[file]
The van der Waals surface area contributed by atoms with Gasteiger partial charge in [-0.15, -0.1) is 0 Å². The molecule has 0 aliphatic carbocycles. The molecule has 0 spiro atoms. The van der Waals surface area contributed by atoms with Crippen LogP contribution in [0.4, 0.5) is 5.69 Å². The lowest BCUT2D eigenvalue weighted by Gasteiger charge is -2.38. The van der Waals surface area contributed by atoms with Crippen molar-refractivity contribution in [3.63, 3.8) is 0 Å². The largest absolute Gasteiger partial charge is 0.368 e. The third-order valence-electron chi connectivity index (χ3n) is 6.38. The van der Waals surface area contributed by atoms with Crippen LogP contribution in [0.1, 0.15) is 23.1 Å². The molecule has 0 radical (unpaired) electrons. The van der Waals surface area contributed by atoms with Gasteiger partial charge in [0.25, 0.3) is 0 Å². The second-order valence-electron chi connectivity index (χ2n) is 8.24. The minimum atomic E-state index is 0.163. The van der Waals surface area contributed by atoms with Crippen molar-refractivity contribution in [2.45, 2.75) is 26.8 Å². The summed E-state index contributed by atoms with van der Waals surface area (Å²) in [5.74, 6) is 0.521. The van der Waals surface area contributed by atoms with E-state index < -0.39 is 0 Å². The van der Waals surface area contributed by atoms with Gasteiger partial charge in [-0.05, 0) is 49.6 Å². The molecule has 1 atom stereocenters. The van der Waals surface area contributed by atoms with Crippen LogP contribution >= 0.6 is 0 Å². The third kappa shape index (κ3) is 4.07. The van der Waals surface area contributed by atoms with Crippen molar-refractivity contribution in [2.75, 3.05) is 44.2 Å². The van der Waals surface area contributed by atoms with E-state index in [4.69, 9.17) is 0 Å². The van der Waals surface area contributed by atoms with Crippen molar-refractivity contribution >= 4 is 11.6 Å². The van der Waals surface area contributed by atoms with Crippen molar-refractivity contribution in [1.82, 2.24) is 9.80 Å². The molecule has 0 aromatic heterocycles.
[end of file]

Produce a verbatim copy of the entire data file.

The van der Waals surface area contributed by atoms with Gasteiger partial charge in [-0.15, -0.1) is 0 Å². The molecule has 0 aliphatic carbocycles. The molecule has 0 spiro atoms. The van der Waals surface area contributed by atoms with Crippen LogP contribution in [0.4, 0.5) is 5.69 Å². The lowest BCUT2D eigenvalue weighted by Gasteiger charge is -2.38. The van der Waals surface area contributed by atoms with Crippen molar-refractivity contribution in [3.63, 3.8) is 0 Å². The largest absolute Gasteiger partial charge is 0.368 e. The third-order valence-electron chi connectivity index (χ3n) is 6.38. The van der Waals surface area contributed by atoms with Crippen LogP contribution in [0.1, 0.15) is 23.1 Å². The molecule has 0 radical (unpaired) electrons. The van der Waals surface area contributed by atoms with Gasteiger partial charge in [0.25, 0.3) is 0 Å². The second-order valence-electron chi connectivity index (χ2n) is 8.24. The minimum atomic E-state index is 0.163. The van der Waals surface area contributed by atoms with Crippen molar-refractivity contribution in [2.45, 2.75) is 26.8 Å². The summed E-state index contributed by atoms with van der Waals surface area (Å²) in [5.74, 6) is 0.521. The van der Waals surface area contributed by atoms with E-state index < -0.39 is 0 Å². The van der Waals surface area contributed by atoms with Gasteiger partial charge in [-0.05, 0) is 49.6 Å². The molecule has 1 atom stereocenters. The van der Waals surface area contributed by atoms with Crippen LogP contribution >= 0.6 is 0 Å². The third kappa shape index (κ3) is 4.07. The van der Waals surface area contributed by atoms with Crippen molar-refractivity contribution in [2.75, 3.05) is 44.2 Å². The van der Waals surface area contributed by atoms with E-state index in [4.69, 9.17) is 0 Å². The van der Waals surface area contributed by atoms with Crippen molar-refractivity contribution >= 4 is 11.6 Å². The van der Waals surface area contributed by atoms with Crippen molar-refractivity contribution in [1.82, 2.24) is 9.80 Å². The molecule has 0 aromatic heterocycles.